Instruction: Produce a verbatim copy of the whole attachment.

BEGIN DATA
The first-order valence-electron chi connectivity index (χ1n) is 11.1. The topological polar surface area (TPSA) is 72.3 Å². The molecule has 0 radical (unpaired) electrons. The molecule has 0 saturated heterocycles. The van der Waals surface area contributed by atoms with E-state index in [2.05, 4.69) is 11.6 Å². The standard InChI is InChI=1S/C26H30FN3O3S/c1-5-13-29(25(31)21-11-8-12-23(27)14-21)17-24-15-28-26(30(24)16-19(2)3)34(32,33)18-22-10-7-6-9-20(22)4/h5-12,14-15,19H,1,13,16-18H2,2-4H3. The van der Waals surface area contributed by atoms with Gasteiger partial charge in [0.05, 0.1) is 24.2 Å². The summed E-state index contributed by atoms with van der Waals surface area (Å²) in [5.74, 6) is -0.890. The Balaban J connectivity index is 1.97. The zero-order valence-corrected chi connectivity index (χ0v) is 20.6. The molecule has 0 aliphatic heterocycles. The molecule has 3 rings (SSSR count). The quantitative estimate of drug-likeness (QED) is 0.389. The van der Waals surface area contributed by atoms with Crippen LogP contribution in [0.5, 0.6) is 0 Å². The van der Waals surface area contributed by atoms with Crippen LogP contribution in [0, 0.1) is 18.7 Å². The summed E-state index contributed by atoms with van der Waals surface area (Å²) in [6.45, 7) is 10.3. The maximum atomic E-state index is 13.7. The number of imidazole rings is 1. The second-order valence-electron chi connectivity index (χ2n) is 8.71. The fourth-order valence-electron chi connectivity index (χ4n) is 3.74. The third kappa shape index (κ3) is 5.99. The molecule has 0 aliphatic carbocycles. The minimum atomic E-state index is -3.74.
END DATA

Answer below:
The first-order valence-electron chi connectivity index (χ1n) is 11.1. The topological polar surface area (TPSA) is 72.3 Å². The molecule has 0 radical (unpaired) electrons. The molecule has 0 saturated heterocycles. The van der Waals surface area contributed by atoms with E-state index in [2.05, 4.69) is 11.6 Å². The standard InChI is InChI=1S/C26H30FN3O3S/c1-5-13-29(25(31)21-11-8-12-23(27)14-21)17-24-15-28-26(30(24)16-19(2)3)34(32,33)18-22-10-7-6-9-20(22)4/h5-12,14-15,19H,1,13,16-18H2,2-4H3. The van der Waals surface area contributed by atoms with Gasteiger partial charge in [0.05, 0.1) is 24.2 Å². The summed E-state index contributed by atoms with van der Waals surface area (Å²) in [5.74, 6) is -0.890. The Balaban J connectivity index is 1.97. The zero-order valence-corrected chi connectivity index (χ0v) is 20.6. The molecule has 0 aliphatic heterocycles. The molecule has 3 rings (SSSR count). The quantitative estimate of drug-likeness (QED) is 0.389. The van der Waals surface area contributed by atoms with Crippen LogP contribution in [0.5, 0.6) is 0 Å². The van der Waals surface area contributed by atoms with Crippen LogP contribution in [0, 0.1) is 18.7 Å². The summed E-state index contributed by atoms with van der Waals surface area (Å²) in [6.45, 7) is 10.3. The maximum atomic E-state index is 13.7. The number of imidazole rings is 1. The second-order valence-electron chi connectivity index (χ2n) is 8.71. The fourth-order valence-electron chi connectivity index (χ4n) is 3.74. The third kappa shape index (κ3) is 5.99. The molecule has 0 aliphatic carbocycles. The minimum atomic E-state index is -3.74.